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Supertones, The: Unknown And Other Hits From Outer Space

Surf rock has been making a comeback in recent years and New York City band The Supertones have been instrumental to the genre, releasing twelve albums since their formation in 1988 including their latest endeavour titled Unknown And Other Hits From Outer Space.

The disc consists of sixteen short and concise tracks with a total running time of forty-six minutes. Songs like the album opening “Unknown” with its liquid underwater guitar sound and the catchy “Antaris”, where the chords bear a resemblance to “House Of The Rising Sun” (not a rip-off by any means) are worthy of your time. A couple of Bowie covers; “Starman” and “Space Oddity” are great choices, both lending well to the band’s skillful surf guitar touches while keeping the classic melodies true to form.

Unknown And Other Hits From Outer Space is an instrumental album that the band somehow manages to keep interesting despite the lack of lyrics. Not an easy feat for any rock oriented band.

In the band are:
Timothy Connor Sullivan (Fender jazzmaster, Fender bass VI)
Thomas Mattioli (drums, percussion, vibraphone, marimba, keyboards)
Simon Chardiet (bass guitar, 12 string bass)
Seth Lipscher (Fender jaguar)

Track Listing:
1. Unknown (2:35)
2. Antaris (4:00)
3. Balazar (3:25)
4. Saturn Express (2:46)
5. Starman (3:32)
6. Torque Wrench (2:38)
7. For A Few Dollars More (2:32)
8. Shanghai Surf (2:43)
9. Speed Trap (2:13)
10. Space Oddity (4:00)
11. Down The Rabbit Hole (2:57)
12. Back Pedaling (3:15)
13. Don’t Look Up (1:57)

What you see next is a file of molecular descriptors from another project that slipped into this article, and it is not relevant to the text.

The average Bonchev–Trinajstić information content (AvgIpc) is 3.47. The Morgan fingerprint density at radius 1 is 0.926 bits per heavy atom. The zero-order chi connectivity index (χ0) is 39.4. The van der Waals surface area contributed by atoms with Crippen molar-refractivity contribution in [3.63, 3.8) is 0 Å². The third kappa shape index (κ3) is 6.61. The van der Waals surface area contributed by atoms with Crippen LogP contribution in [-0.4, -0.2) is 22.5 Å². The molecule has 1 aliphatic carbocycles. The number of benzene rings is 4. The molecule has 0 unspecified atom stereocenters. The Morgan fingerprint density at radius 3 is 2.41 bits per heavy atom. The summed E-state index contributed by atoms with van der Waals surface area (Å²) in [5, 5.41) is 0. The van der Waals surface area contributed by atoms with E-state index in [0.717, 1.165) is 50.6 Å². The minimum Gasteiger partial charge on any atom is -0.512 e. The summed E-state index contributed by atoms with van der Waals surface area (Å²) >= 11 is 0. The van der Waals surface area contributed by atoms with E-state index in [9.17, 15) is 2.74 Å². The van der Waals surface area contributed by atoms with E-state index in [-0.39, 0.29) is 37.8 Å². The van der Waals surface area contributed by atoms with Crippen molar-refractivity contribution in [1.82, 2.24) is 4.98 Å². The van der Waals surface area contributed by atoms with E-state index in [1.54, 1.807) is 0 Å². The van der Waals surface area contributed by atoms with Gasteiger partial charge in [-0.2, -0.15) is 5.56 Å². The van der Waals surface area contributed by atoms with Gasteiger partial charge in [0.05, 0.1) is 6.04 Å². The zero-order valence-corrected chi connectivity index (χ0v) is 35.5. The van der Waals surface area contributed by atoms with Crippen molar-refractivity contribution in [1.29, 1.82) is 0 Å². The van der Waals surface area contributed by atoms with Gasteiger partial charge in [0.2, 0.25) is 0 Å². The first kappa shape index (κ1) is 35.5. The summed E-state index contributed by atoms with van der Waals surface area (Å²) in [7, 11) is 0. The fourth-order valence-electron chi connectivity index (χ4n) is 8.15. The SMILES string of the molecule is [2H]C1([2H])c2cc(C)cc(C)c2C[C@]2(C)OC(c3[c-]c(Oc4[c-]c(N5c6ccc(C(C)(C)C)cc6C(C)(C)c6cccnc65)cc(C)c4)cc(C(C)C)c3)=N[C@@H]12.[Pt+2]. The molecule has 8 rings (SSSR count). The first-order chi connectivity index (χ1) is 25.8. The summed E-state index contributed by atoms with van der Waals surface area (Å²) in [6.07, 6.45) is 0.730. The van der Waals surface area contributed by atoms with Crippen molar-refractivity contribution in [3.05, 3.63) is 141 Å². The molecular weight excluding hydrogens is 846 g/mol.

14. Hijinx (2:21)
15. Queso Grande (2:18)

Added: April 5th 2020
Reviewer: Jon Neudorf
Related Link: Band @ Facebook
Hits: 575
Language: english

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Supertones, The: Unknown And Other Hits From Outer Space
Posted by Steven Reid, SoT Staff Writer on 2020-04-05 22:20:00
My Score:

For me the merest hint of surf rock immediately takes you to sunnier, happier times, where the sand singes the soles of your feet and where the glistening water beckons you in to cool off from the beaming rays of the solar ball in the sky. Hence it’s something of an adjustment to find The Supertones taking things much easier than that as they employ a laid back vibe to their surf sounds. That said every style has its flip side and settling in with the mid-paced glide of “Shanghai Surf” proves a great deal of fun, while the more uptempo “Speed Trap” is equally as intoxicating.

A sprinkling of covers adds to the mood and it has to be said that the two Bowie numbers, “Starman” and Space Oddity” are translated to the surf in fine style, while the Ennio Morricone spaghetti western theme, “For A Few Dollars More”, is an inspired reinterpretation. However, as an experience from song one through to track fifteen, things are maybe too one paced, maybe a little too maudlin and just ever so slightly uneventful.

That said, the loose similarity between “Antaris” and The Animals’ “House Of The Rising Sun” and also between the xylophone parts in “Hijinx” and, rather unexpectedly, Vangelis’s “Chariots Of Fire” theme, keeps you on your toes on an album that’s undoubtedly a labour of love. I can’t, hand on heart, call this essential stuff, with my enjoyment coming more from the excellent performances than the actual music itself. However, if surf’s your thing and a change of pace sounds intriguing, then this might be right up your beach.

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